An overarching issue presented in the video is significance e of basic cultural awareness in health care. In accordance with  the video, the doctor did not know that the female Muslim patient cannot remove her hijab in the presence of any man who is not her husband. Dr. Smith asked Nadira Ansari  to show  her head for examination but she  refused and asked for a female doctor. There exist  at least three interventions to tackle the problem. Firstly, it is necessary to arrange an examination made by a female health care provider. In fact, the patient from the video did ask Dr. Smith to make an appointment with the female doctor, who conducted a surgery, and he  agreed to do that. . Secondly, if it is impossible to arrange such a meeting , the male health provider should show  sensitivity and understanding of Muslim cultural beliefs. Dr. Smith did not do that. On the contrary , he looked frustrated and annoyed after the patient’s request. Thirdly, Dr. Smith had to explain the necessity  for examination, however,  he failed to do that. To avoid  issues akin to those in the future, he  needs to accept the invitation of Dr. Callahan to become more knowledgeable about cultural and religious beliefs of Muslim patients.

The Cultural Barrier in my Nursing Practice

In my nursing practice, I also face some cultural barriers. For instance, I had to examine a patient of Hipic origin, who did not speak English at all. . To deal with the issue, I decided to find an interpreter, and  tried to follow some specific norms of  communication. To  exemplify, I greeted my patient with last name, pointed to myself indicating my last name, and smiled what helped me to make the conversion more friendly  but not too casual. In addition, I spoke in a moderate voice in order not to sound angry .The patient could not understand the meaning of the words but he could hear my intonation and volume of the voice, which was enough for making some interpretations about my temper and mood. The other technique I used were frequent repetitions and summaries of the ideas. The patient had limited knowledge about her condition, so it  was significant  to provide small portions of information in a straightforward  manner. Finally, I said some phrases in pish, which helped to establish more trustful relationships with the patient.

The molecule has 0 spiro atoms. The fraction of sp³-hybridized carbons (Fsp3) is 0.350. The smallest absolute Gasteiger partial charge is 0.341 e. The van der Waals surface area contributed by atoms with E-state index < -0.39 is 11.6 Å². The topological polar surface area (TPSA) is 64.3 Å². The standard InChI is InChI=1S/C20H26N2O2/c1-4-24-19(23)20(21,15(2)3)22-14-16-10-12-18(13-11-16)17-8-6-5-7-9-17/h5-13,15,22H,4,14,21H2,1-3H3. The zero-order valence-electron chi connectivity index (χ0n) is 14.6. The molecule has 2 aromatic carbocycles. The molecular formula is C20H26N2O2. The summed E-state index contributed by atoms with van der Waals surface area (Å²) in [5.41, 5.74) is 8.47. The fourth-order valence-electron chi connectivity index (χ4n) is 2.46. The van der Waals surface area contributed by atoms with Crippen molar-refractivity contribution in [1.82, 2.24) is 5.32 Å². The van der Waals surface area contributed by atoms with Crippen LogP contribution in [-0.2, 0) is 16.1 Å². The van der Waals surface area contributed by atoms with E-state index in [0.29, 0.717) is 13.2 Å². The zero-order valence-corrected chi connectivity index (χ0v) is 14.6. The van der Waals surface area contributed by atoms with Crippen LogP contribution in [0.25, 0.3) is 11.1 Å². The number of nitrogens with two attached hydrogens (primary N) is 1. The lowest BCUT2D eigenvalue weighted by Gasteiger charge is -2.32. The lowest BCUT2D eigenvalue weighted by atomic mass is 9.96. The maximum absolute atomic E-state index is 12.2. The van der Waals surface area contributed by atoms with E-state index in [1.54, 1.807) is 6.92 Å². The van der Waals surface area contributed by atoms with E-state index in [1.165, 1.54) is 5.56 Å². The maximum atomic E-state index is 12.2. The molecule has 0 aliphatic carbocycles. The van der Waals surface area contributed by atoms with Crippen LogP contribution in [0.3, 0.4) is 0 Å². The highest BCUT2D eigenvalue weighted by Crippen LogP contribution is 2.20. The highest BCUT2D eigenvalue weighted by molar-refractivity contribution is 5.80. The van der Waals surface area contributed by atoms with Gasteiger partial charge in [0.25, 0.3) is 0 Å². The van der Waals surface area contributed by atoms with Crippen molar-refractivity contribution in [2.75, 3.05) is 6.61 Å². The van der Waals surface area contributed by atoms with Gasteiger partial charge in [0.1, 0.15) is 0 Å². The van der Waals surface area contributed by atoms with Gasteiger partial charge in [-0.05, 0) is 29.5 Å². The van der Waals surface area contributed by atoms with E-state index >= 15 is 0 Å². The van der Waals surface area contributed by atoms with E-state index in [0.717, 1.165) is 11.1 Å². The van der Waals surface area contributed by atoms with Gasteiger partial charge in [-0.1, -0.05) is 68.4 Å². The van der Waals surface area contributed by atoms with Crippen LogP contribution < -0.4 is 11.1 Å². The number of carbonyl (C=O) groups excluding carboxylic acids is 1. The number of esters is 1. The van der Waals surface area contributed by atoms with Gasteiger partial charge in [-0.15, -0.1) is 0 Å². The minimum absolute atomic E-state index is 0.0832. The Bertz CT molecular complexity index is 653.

Apart from the assistance of an interpreter and specific rules of communication, I gave the patient some brochures in pish related to her health issues and notes with the main points of the consultation so she could review them at home. . Therefore, these interventions allowed not only to treat the patient in the health care facility but also to raise  her awareness about the medical condition, and to   establish trustful relationships.

Conclusion

In conclusion, the research shows that work with diverse cultures requires  a health provider to be sensitive and understandable towards all religious and cultural beliefs. Even if the doctor  does not understand the meaning of some rituals, he/she should show  respect to them  and try to satisfy the cultural needs of the patients. Thus, the patient from the assigned video was a Muslim woman who had some  specific needs, Dr. Smith did not take them into consideration. Consequently, he failed to show understanding of the patient’s religious beliefs and was not able to explain the necessity of the  examination. In the future, Dr. Smith needs to receive consultations on this topic from his colleague. In my nursing practice, I had to deal with the patient, who had a language barrier. I was able to deal with this issue by means of  the support of an interpreter and written materials.